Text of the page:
Saturday, 13 November 2010

Why I Don't Like Rules with Saving Throws

What the hell is he on about? - you may ask, but I just don't like rules with saving throws. My main gripe is that they usually don't tell you why they included a saving throw mechanism in the rule mechanics. Now I can come up with post event rationalisations for most things, and there are reasons why saving throws might be appropriate, but I often think they've just been included due to the limitations of using the d6.

So you can probably justif saving throws where they represent armour or cover, you could also include them as a way of representing defending in a melee combat but including them in 18th or 19th Century rules as part of a fire combat mechanism just mystifies me. I suppose you could argue it does give the inactive player something to do but the net result is pretty damned frustrating for the active player and that's not a good result (paeticularly when the inactive player doesn't know why he's actually rolling any dice!)

However, being a deeply flawed and cynical individual I think it's probably more to do with the fact that the people writing the rules are used to the saving throw mechanic as opposed to there being any actual logic behind it. Or if it was really thought about it was just to address the way probability works when modifying d6 results - if that's the reason then use a die with more sides would be a better option IMHO!

Anyway, there it is and so now you know why (a) none of the rules I write has a saving throw mechanic (although if I did ever use one I would tell people what it was intended to represent!) and (b) why none of my favourite rules has it either. Alternatively I could just be too damn picky or just p,ain old bonkers - I'll leave you to figure that out...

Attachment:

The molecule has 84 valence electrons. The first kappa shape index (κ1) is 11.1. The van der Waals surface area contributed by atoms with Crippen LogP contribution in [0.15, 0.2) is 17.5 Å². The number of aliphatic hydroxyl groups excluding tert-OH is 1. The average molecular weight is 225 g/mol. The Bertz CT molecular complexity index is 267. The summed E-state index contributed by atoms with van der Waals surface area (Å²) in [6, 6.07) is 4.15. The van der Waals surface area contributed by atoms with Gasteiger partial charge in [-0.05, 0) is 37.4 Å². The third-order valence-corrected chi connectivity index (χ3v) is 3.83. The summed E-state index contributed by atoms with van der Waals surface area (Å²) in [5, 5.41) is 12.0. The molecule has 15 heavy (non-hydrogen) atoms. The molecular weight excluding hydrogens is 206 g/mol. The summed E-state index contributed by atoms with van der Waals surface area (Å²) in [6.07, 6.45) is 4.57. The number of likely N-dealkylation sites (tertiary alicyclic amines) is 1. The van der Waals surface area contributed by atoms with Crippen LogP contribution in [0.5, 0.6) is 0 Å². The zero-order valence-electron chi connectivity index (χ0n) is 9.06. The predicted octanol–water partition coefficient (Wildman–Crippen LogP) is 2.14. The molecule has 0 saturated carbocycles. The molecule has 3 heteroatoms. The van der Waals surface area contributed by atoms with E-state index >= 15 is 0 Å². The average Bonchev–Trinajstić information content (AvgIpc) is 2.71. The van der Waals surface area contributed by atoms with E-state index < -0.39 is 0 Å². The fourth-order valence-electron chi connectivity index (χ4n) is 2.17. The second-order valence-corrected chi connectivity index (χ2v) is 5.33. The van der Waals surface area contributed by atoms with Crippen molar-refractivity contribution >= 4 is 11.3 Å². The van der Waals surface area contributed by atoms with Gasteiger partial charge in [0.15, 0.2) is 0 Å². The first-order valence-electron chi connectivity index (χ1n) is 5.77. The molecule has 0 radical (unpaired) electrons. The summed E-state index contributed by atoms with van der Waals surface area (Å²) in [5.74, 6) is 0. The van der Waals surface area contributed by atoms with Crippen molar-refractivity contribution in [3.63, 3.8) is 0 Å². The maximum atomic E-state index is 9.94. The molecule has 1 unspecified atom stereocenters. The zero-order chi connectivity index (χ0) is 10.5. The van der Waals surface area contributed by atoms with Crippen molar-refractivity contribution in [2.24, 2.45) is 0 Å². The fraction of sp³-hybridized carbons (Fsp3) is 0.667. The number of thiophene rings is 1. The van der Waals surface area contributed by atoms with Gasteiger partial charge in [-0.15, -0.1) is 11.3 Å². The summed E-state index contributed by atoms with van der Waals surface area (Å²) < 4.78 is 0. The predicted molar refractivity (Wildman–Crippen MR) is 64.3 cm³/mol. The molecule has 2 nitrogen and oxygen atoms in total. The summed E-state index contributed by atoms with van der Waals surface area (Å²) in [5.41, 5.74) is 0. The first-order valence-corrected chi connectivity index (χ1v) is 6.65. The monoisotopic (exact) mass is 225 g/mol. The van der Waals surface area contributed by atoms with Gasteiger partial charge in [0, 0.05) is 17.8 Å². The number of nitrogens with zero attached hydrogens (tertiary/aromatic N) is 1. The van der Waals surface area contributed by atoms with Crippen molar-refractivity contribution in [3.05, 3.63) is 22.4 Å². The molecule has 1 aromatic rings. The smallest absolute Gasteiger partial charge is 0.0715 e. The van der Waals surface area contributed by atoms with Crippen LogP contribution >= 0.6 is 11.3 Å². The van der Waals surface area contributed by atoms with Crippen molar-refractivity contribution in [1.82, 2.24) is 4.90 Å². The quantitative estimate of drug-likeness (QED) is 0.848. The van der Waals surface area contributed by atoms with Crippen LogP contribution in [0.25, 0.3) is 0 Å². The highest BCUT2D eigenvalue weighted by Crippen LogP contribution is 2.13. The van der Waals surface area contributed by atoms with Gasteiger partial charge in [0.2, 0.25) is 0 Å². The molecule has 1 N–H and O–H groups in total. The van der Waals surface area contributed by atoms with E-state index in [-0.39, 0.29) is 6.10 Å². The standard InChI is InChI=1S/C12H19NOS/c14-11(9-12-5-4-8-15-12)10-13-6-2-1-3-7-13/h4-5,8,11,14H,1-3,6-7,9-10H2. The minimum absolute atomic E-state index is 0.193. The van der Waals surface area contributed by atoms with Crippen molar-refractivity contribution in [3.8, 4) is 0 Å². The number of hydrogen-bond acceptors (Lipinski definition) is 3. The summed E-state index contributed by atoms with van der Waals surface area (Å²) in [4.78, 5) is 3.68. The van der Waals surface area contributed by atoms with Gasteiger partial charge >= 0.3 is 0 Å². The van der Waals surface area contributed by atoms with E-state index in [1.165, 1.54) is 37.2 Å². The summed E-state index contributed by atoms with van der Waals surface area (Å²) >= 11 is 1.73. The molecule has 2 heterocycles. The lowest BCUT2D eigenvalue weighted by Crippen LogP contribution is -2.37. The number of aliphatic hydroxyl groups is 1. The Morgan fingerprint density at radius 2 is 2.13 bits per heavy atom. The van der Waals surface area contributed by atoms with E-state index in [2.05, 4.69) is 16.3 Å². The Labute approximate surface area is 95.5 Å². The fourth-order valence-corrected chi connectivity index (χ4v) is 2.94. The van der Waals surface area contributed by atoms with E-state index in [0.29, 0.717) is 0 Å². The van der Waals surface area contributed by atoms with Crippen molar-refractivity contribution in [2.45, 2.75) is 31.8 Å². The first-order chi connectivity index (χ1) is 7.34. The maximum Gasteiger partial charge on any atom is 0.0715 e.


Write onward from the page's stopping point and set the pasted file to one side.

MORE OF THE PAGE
- Posted using BlogPress from my iPad


  1. I think they use the saving throw to keep both players doing something each turn of the game. Rather than I go and you do nothing. But I could be wrong.

  2. That's certainly one option; however most don't say that's why they are doing it and as the attacking/firing player it can end up being a deeply frustrating mechanic - you go all through the work out how many dice to throw, what mods/target number etc. and then the saving throw means no effect anyway - much better to put it all in one throw but with a die bigger than a d6 I think.

  3. Calm down Al, Calm down.
    (Said in a 1990's Liverpudlian Brookside accent)

    Good points though Al

    There is also the "copy me" tendency of consciously or sub-consciously borrowing accepted/popular themes from recent literature/rules without thinking

    The "probability angle" is like a stealth tax in that you are really asking the "attacker" to throw two d6 dice instead of one for a curve

    But I think the latter is a bit of a dirty fudge

  4. Heartily agree. It's needless complexity. Good stuff!


  5. ...and you an old AD&D player too! ;-)

    Mind you I suppose it would be one way to reduce my excessively large rules library, by getting rid of all the ones with saving throw mechanisms, given that I think that Edward is not keen on them either and the pair of you are the only people I regularly inflict games on?